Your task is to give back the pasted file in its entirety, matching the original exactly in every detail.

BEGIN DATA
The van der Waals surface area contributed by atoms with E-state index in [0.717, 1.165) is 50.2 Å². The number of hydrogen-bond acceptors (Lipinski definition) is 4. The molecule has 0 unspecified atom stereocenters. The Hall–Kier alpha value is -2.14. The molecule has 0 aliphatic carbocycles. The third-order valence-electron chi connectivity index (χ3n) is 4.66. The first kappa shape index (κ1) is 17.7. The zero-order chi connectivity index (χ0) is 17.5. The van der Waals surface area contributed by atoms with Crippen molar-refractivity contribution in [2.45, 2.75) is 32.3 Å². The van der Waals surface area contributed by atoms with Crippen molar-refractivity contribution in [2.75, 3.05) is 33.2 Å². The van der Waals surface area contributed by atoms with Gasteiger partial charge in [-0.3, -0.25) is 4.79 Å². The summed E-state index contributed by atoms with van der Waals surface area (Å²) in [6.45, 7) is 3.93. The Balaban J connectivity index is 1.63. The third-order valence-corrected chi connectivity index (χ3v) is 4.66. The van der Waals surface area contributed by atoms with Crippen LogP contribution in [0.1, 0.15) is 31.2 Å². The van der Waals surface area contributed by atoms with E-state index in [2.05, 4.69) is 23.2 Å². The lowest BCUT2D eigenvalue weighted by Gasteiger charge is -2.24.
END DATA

The van der Waals surface area contributed by atoms with E-state index in [0.717, 1.165) is 50.2 Å². The number of hydrogen-bond acceptors (Lipinski definition) is 4. The molecule has 0 unspecified atom stereocenters. The Hall–Kier alpha value is -2.14. The molecule has 0 aliphatic carbocycles. The third-order valence-electron chi connectivity index (χ3n) is 4.66. The first kappa shape index (κ1) is 17.7. The zero-order chi connectivity index (χ0) is 17.5. The van der Waals surface area contributed by atoms with Crippen molar-refractivity contribution in [2.45, 2.75) is 32.3 Å². The van der Waals surface area contributed by atoms with Crippen molar-refractivity contribution in [2.75, 3.05) is 33.2 Å². The van der Waals surface area contributed by atoms with Gasteiger partial charge in [-0.3, -0.25) is 4.79 Å². The summed E-state index contributed by atoms with van der Waals surface area (Å²) in [6.45, 7) is 3.93. The Balaban J connectivity index is 1.63. The third-order valence-corrected chi connectivity index (χ3v) is 4.66. The van der Waals surface area contributed by atoms with Crippen LogP contribution in [0.1, 0.15) is 31.2 Å². The van der Waals surface area contributed by atoms with E-state index in [2.05, 4.69) is 23.2 Å². The lowest BCUT2D eigenvalue weighted by Gasteiger charge is -2.24.